About the Walney Offshore Windfarm

About the Walney Offshore Windfarm

In clear weather you can see the turbines out to sea, both in the day and lit up at night. Cleveleys does have a special relationship with them. Here’s more about the Walney Offshore Windfarm.

About the Walney Offshore Windfarm

Here at Cleveleys we all know the Offshore Windfarms, and how the turbines silhouette against the fantastic sunsets.

Do you know that part of their power supply comes to shore here at Cleveleys?

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The windfarm that you see out at sea today has been developed in phases over a number of years.

First, the Barrow Offshore Windfarm was built, then the Walney Offshore Windfarm. There are 102 turbines in the Walney Offshore Windfarm, approx 15km west of Barrow-in-Furness. The first one was installed on 12 July 2010.

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about Walney Offshore Windfarm
Walney Offshore Windfarm

The windfarm can just be seen on the distant horizon – to the left of what appear to be the larger Barrow turbines. (They look bigger because they’re closer to the camera).

The Walney Offshore Windfarm was built in two phases – Walney 1 and Walney 2 – by Dong Energy. They are a Danish company, now called Orsted.

Each of the turbines is 150m from blade tip to sea level. That’s 30m taller than the Barrow ones and only 8m (24′) shorter than Blackpool Tower!

There are 51 turbines in each phase, each one capable of generating 3.6MW of electricity and a total of 367.2MW. That’s enough to power 320,000 homes.

Turbine in the Turbine - about the Walney Offshore Windfarm
Turbine in the Walney Offshore Windfarm

Connecting Walney 2 to Cleveleys

The power supply for the Walney 2 windfarm comes to shore at Rossall Beach, right here at Cleveleys. Visit Cleveleys was lucky enough to be involved from the start to the end of the installation project. We documented the works online and provided information and updates for local people.

The turbines were being installed out at sea by a marine crew, while the high voltage cable was laid here on land.

The open cut installation of the cable started in the late summer of 2010. The whole project was documented through a portal on Visit Cleveleys. There people followed weekly updates, photos and information about was happening, and what was coming next.

The Visit Cleveleys/Visit Fylde Coast websites have been rebuilt several times since then! The portal originally contained a lot of information and in transferring it to new websites the formatting went askew. The detailed information was therefore removed and an overview explanation inserted instead. If anyone requires information for research purposes, we have a big archive of photos.

The cable continues in its underground trench in the highway from Thornton Gate near to the seafront at Cleveleys to Hillhouse Industrial Estate at Thornton. A new sub-station was built there (below) to transfer the power into the nearby National Grid at Stanah.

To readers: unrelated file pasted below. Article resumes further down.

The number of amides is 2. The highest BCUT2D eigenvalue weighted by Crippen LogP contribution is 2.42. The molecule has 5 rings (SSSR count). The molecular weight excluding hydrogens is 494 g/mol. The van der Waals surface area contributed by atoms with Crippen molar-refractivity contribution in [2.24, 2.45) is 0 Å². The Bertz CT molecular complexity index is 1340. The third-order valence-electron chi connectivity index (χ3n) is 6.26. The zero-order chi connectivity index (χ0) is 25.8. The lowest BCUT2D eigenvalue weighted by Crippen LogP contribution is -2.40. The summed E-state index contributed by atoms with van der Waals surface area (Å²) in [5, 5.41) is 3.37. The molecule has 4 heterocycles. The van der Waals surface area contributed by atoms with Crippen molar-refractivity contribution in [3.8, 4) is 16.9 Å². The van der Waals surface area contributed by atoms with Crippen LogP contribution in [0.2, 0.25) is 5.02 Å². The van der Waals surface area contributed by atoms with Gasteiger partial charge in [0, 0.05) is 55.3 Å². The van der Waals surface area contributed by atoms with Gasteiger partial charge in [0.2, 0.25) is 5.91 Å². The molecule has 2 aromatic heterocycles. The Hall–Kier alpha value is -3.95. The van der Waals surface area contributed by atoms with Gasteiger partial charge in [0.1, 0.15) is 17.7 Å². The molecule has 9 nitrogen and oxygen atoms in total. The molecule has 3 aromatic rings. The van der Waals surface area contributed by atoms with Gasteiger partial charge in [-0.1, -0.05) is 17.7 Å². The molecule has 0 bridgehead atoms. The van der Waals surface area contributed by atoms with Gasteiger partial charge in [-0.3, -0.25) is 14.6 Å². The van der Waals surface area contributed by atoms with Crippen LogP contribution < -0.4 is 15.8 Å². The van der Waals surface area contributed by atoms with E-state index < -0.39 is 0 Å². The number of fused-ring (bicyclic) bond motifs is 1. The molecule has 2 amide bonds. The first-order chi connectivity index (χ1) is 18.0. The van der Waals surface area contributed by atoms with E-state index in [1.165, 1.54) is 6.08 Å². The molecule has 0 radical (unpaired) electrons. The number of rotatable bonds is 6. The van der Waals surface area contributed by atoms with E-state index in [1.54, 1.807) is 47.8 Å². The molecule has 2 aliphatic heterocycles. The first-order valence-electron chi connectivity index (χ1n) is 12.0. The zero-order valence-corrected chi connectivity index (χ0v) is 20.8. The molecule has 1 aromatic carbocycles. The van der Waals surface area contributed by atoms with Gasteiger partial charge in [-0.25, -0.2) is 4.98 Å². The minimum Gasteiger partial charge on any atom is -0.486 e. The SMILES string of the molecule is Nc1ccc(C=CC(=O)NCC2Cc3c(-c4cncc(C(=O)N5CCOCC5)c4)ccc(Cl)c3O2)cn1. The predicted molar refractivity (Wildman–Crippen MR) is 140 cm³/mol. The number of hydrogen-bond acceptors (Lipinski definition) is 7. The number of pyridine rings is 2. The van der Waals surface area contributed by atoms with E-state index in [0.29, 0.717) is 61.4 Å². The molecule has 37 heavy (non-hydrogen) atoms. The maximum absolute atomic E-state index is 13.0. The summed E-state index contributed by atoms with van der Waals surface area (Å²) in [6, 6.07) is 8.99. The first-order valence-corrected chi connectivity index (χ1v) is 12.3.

Electricity substation. About Walney Offshore Windfarm 2
Electricity substation for Walney Offshore Windfarm 2

Laying the Cable into the beach

In 2011, a cofferdam was constructed on Rossall Beach at the end of Thornton Gate, to enable beach works to take place.

Big steel sheets were piled into the beach to create a tank. The sand was excavated out of it to create dry space for the workmen to do their job. They created a hole under the sea wall through which the high voltage cable could be pulled when it was brought to land.

Cofferdam on Rossall Beach at Cleveleys. About the Walney Offshore Windfarm
Cofferdam on Rossall Beach at Cleveleys

Plugging the Windfarm In

Once the turbines were erected out at sea, and a cable had been laid in the highway, the two had to be joined together.

How that happened was a fascinating experience in itself.

In Spring 2011, a cable barge docked offshore at Cleveleys to lay the power connection or ‘export cable’ which joins Walney 2 to land.

Cable Barge pulling the cable for the windfarm to shore. About the Walney Offshore Windfarm
Cable Barge pulling the cable for the windfarm to shore

A plough attached to the barge carved a 2m deep trench into the seabed. Meanwhile the high voltage cable was unrolled off huge spools on the back of the ship and dropped into the trench to be covered in sand. The marine cable is in one piece from the windfarm to land, and joins to the land cable at Thornton Gate.

It’s an armoured, high voltage 132kv power cable, complete with a 48 core fibre optic cable which provides communication to the windfarm.

Read more about how the electric cable for the Walney Offshore Windfarm was brought to land

Part of the World’s Largest Offshore Windfarm

The Walney Offshore Windfarm has since been extended. The 87 turbines of the extension phase became operational in September 2018. More about the Walney Offshore Windfarm Extension here.

Now, the windfarm which we can see from land on the Fylde Coast is currently the largest in the world.

Find out more about Orsted Energy and their UK windfarms, including Walney Offshore Windfarm

Explore on your Walk

While you’re out walking along Cleveleys seafront, watch out for the information board where the cable comes ashore.

About Walney Offshore Windfarm - Rossall Beach Information Boards
Rossall Beach Information Boards

At the end of Thornton Gate (where the planter is) at Rossall Beach there’s a panel with lots of interesting details about the windfarm. See how the cable was brought to land, roughly what you can see over the sea and much more.

It’s one of a series of information boards produced by Rossall Beach Residents and Community Group. They look after this stretch of beach and share their knowledge with other beach lovers.

While you’re here…

Have a look at the Visit Cleveleys website homepage for more of the latest updates.

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